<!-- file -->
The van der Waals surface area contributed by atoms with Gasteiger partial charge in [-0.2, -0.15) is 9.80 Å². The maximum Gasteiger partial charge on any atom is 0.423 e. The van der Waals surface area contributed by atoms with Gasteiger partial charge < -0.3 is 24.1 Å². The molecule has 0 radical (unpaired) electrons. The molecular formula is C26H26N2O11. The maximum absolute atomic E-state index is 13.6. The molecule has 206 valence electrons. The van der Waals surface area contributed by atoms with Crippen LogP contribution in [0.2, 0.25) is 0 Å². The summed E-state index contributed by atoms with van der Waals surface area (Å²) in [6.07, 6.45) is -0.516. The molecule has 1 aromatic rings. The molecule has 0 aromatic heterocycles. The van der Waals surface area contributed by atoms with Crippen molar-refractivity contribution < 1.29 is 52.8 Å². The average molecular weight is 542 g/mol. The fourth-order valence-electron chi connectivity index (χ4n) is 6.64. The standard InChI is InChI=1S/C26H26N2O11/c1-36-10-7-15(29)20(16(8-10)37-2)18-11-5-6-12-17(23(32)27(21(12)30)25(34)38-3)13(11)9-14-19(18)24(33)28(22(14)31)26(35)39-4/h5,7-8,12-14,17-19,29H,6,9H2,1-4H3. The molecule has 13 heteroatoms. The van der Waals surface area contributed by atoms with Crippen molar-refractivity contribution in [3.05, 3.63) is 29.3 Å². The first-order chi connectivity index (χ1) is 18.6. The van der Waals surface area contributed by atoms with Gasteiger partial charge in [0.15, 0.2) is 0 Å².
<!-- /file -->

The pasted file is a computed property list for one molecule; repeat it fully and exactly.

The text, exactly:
The van der Waals surface area contributed by atoms with Gasteiger partial charge in [-0.2, -0.15) is 9.80 Å². The maximum Gasteiger partial charge on any atom is 0.423 e. The van der Waals surface area contributed by atoms with Gasteiger partial charge < -0.3 is 24.1 Å². The molecule has 0 radical (unpaired) electrons. The molecular formula is C26H26N2O11. The maximum absolute atomic E-state index is 13.6. The molecule has 206 valence electrons. The van der Waals surface area contributed by atoms with Crippen LogP contribution in [0.2, 0.25) is 0 Å². The summed E-state index contributed by atoms with van der Waals surface area (Å²) in [6.07, 6.45) is -0.516. The molecule has 1 aromatic rings. The molecule has 0 aromatic heterocycles. The van der Waals surface area contributed by atoms with Crippen molar-refractivity contribution < 1.29 is 52.8 Å². The average molecular weight is 542 g/mol. The fourth-order valence-electron chi connectivity index (χ4n) is 6.64. The standard InChI is InChI=1S/C26H26N2O11/c1-36-10-7-15(29)20(16(8-10)37-2)18-11-5-6-12-17(23(32)27(21(12)30)25(34)38-3)13(11)9-14-19(18)24(33)28(22(14)31)26(35)39-4/h5,7-8,12-14,17-19,29H,6,9H2,1-4H3. The molecule has 13 heteroatoms. The van der Waals surface area contributed by atoms with Crippen molar-refractivity contribution in [3.05, 3.63) is 29.3 Å². The first-order chi connectivity index (χ1) is 18.6. The van der Waals surface area contributed by atoms with Gasteiger partial charge in [0.15, 0.2) is 0 Å².